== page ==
I have a new Dell 7530 mobile workstation that I just started configuring.

This machine uses an Intel Xeon E-2186M and has 32 GB of ECC DRAM. This CPU fully supports the latest hardware virtualization technologies (VT-x, VT-d, EPT).

Initially this machine will be running Windows 10 due to lack of time to switch operating systems. I really hope to have time in about a year to invest in switching to Linux, as I hate the Bea$t's new spyware as a service business model. I certainly will be running Linux virtual machines on it in the interim.

One of my first steps was to go into its BIOS and pour thru all the settings. I was pleased to see that Dell's defaults were mostly good, only a few changes were needed. For example, it was default configured for Secure Boot.

In its Virtualization Support section, they enabled both "Intel Virtualization Technology" (VT-x) and "VT for Direct I/O" (VT-d) by default, which is also good.

However, there was a 3rd option for Intel's Trusted Execution Technology (TXT) that was disabled. I think that the BIOS description said this:

This option specifies whether a Measured Virtual Machine Monitor (MVMM) can utilize the additional hardware capabilities provided by Intel Trusted Execution Technology. The TPM Virtualization Technology, and Virtualization technology for direct I/O must be enabled to use this feature.

Trusted Execution - disabled by default.

I say "think" because the official Dell documentation for the 7530's BIOS, as of today, does not not mention that option. The text above is for the Dell Latitude E7470, altho it is what I recall my BIOS saying.

From that description, plus Intel's whitepaper, it sounds like something that I would want to enable, since I for sure will be using VirtualBox (and in the future, something more powerful like KVM or Xen). Unfortunately, a web search found no endorsements for that theory.

Instead, all I have found is several reports saying to turn off, especially on Dell systems, for both VirtualBox and KVM: link 1, link 2. (My original question put more links in here, but when I tried to submit, this website claimed that my question was spam...)

Does anyone know the definitive answer?

I note that some of the links saying not to enable it go back several years, so perhaps it was once true advice that now is no longer valid?

  • Does your processor even support VT-d? Update your question to include this vital information
    – Ramhound
    Jan 5, 2019 at 6:40
  • If using Linux, also post the output if cat proc/cpuinfo - this should have an appropriate flag set if it's enables (TXT I think)
    – davidgo
    Jan 5, 2019 at 9:42
  • @Ramhound: you are right, I should have mentioned that, question updated as requested. Jan 5, 2019 at 15:19
  • @davidgo: question edited: Win 10 for now, Linux in the future. Jan 5, 2019 at 15:25
  • I very much doubt VirtualBox makes any use of TXT.
    – Daniel B
    Jan 5, 2019 at 15:30

1 Answer 1


I think this option should be enabled.

I had it disabled and I want to check if IOMMU is enabled.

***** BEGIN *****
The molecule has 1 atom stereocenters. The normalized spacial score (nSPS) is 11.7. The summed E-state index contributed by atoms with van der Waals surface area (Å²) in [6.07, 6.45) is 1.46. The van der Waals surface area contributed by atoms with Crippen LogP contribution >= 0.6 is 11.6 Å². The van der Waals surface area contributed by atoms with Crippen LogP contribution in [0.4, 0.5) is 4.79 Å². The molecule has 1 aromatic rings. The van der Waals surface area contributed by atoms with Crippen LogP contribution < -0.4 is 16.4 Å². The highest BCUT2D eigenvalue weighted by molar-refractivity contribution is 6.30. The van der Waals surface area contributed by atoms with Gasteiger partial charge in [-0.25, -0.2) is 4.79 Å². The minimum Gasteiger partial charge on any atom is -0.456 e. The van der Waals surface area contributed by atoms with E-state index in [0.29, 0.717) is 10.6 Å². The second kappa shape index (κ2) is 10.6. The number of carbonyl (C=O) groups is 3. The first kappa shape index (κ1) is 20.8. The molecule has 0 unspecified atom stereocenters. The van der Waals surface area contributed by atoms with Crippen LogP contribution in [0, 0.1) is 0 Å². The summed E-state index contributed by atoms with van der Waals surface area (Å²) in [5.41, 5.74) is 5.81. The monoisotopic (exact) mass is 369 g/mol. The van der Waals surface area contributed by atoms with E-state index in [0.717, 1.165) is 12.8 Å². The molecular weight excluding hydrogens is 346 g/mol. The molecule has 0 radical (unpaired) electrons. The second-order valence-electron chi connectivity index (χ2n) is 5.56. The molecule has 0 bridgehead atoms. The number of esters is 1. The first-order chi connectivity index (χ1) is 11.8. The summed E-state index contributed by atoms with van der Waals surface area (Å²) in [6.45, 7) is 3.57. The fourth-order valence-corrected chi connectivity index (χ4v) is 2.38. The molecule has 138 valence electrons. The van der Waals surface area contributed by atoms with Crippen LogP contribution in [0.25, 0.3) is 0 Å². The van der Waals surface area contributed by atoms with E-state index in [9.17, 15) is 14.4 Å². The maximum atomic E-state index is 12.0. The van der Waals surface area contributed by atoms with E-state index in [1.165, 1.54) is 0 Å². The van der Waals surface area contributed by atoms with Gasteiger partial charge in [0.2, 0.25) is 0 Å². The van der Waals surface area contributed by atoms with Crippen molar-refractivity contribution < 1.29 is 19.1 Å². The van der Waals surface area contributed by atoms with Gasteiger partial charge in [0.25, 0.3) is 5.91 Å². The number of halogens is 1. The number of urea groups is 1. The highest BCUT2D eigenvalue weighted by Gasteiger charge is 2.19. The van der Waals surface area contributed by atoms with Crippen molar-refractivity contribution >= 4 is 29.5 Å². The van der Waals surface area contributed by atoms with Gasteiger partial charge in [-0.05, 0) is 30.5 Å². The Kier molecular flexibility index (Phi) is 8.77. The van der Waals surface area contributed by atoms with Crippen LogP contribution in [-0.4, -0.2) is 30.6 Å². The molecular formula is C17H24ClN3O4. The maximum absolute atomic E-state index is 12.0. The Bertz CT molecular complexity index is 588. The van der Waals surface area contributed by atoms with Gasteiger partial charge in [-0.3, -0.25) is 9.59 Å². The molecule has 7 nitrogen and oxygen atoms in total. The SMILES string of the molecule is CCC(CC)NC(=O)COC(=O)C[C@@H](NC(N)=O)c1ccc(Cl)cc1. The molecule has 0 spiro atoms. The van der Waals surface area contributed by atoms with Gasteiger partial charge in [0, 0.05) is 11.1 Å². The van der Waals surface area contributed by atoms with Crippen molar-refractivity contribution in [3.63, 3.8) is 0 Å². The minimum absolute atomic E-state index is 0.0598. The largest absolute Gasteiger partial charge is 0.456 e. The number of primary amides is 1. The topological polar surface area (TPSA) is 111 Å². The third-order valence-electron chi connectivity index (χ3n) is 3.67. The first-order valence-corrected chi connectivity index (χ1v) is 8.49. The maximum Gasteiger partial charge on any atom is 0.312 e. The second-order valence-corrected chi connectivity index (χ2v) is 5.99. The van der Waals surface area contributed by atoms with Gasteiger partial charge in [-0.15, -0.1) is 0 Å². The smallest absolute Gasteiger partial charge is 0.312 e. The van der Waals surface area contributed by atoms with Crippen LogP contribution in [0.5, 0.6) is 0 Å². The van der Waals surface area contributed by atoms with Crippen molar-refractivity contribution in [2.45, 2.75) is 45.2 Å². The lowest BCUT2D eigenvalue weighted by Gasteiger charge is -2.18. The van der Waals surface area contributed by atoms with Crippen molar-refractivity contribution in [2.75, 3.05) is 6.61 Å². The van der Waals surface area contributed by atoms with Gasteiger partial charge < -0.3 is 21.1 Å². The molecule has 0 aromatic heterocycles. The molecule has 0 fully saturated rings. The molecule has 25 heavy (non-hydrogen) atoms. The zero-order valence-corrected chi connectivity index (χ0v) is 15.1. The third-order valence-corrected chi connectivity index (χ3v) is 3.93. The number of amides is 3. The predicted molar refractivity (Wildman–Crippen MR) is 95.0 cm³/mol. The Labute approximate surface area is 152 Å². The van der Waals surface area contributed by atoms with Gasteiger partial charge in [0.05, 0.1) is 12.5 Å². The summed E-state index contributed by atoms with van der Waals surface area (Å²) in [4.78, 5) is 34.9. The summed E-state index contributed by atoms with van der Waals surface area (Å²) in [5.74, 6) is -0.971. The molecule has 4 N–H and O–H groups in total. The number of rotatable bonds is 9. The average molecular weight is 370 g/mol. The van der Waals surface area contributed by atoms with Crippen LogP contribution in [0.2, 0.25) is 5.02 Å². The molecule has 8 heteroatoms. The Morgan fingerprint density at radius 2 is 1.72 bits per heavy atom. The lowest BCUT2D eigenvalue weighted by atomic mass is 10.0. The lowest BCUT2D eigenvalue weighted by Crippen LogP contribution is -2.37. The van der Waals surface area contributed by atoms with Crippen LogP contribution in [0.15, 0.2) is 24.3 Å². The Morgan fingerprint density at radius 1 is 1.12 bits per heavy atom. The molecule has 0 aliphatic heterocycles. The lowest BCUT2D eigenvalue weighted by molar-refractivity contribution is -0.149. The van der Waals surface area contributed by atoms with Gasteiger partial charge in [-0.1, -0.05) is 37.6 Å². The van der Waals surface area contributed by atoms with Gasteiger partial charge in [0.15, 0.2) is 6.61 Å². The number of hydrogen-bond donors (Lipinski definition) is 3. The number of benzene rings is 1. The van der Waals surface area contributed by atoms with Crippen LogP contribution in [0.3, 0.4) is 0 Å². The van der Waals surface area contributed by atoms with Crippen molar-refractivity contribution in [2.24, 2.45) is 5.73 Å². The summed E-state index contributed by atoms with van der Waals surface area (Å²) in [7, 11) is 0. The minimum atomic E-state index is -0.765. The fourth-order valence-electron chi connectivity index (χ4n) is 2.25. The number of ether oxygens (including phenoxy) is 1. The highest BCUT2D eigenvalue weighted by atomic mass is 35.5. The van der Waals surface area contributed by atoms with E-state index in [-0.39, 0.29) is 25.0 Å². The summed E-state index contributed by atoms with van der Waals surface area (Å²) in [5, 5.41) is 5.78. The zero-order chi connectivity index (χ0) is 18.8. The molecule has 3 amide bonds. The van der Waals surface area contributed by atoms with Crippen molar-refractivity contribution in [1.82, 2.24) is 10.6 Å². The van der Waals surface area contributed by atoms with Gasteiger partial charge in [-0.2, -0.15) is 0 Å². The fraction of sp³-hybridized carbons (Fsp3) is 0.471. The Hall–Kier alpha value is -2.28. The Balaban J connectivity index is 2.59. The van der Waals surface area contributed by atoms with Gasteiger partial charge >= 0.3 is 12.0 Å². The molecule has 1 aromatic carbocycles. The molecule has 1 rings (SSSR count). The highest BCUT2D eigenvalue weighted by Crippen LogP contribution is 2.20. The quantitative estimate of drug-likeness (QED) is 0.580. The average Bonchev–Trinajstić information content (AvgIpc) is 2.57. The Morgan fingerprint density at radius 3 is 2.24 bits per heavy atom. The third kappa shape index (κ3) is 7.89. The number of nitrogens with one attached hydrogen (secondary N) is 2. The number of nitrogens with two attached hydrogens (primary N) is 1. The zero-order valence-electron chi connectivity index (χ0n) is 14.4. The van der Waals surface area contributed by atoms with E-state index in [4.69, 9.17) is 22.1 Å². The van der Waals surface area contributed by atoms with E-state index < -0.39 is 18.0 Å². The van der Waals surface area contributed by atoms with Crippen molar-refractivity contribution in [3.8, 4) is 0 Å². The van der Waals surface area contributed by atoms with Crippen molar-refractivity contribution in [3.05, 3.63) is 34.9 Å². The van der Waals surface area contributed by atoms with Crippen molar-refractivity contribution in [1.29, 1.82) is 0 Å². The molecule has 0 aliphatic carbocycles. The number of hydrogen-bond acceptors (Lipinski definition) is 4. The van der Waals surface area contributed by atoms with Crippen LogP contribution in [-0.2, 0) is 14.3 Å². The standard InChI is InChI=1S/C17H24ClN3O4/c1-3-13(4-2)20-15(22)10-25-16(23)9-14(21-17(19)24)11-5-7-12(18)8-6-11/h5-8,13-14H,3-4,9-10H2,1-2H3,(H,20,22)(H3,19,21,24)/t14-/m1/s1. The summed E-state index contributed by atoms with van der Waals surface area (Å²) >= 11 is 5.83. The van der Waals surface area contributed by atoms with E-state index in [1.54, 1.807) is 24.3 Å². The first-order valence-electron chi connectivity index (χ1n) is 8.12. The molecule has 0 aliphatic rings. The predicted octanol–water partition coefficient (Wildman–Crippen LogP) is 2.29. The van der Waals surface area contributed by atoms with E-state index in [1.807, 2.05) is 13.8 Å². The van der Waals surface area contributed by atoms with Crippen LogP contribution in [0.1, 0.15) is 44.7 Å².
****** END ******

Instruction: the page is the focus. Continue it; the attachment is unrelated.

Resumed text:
Of course I append intel_iommu=on parameter to /etc/default/grub and update grub and reboot system before.

It gave me an error from my graphic card when I issued a command:

dmesg | grep -E (”DMAR | IOMMU”) it gave me 2 lines:

DMAR: IOMMU enabled

DMAR: BIOS has allocated no shadow GTT; disabling IOMMU for graphics.

So IOMMU for my graphic card was disabled. Then I set "Intel Trusted Execution Technology" in BIOS to enabled and now the command:

dmesg | grep -E (”DMAR | IOMMU”)produced the output:

[    0.057735] ACPI: DMAR 0x00000000CA9B0718 0000B8 (v01 INTEL  CP_DALE  00000001 INTL 00000001)

[    0.417895] DMAR: IOMMU enabled

[    0.504475] DMAR: Host address width 36

[    0.504476] DMAR: DRHD base: 0x000000fed90000 flags: 0x0

[    0.504483] DMAR: dmar0: reg_base_addr fed90000 ver 1:0 cap c9008020e30272 ecap 1000

[    0.504484] DMAR: DRHD base: 0x000000fed91000 flags: 0x0*

[    0.504487] DMAR: dmar1: reg_base_addr fed91000 ver 1:0 cap c0000020230272 ecap 1000

[    0.504488] DMAR: DRHD base: 0x000000fed93000 flags: 0x1

[    0.504493] DMAR: dmar2: reg_base_addr fed93000 ver 1:0 cap c9008020630272 ecap 1000

[    0.504494] DMAR: RMRR base: 0x000000ca971000 end: 0x000000ca985fff

[    0.504496] DMAR: RMRR base: 0x000000cdc00000 end: 0x000000cfffffff

[    1.635058] DMAR: Disabling batched IOTLB flush on Ironlake

[    2.201405] DMAR: No ATSR found

[    2.201519] DMAR: dmar1: Using Register based invalidation

[    2.201541] DMAR: dmar0: Using Register based invalidation

[    2.201568] DMAR: dmar2: Using Register based invalidation
[    2.201599] DMAR: Setting RMRR:

[    2.201821] DMAR: Setting identity map for device 0000:00:02.0 [0xcdc00000 - 0xcfffffff]

[    2.202736] DMAR: Setting identity map for device 0000:00:1a.0 [0xca971000 - 0xca985fff]

[    2.202898] DMAR: Setting identity map for device 0000:00:1d.0 [0xca971000 - 0xca985fff]

[    2.202941] DMAR: Prepare 0-16MiB unity mapping for LPC

[    2.203069] DMAR: Setting identity map for device 0000:00:1f.0 [0x0 - 0xffffff]

[    2.233832] DMAR: Intel(R) Virtualization Technology for Directed I/O

[   14.362393] [drm] DMAR active, disabling use of stolen memory

I think now IOMMU is active. Hope this helps you to decide.

  • 2
    This does not imply TXT needs to be enabled. It implies your BIOS is broken. It’s great that enabling TXT fixes it, but that’s just a side-effect.
    – Daniel B
    Jun 20, 2019 at 11:51

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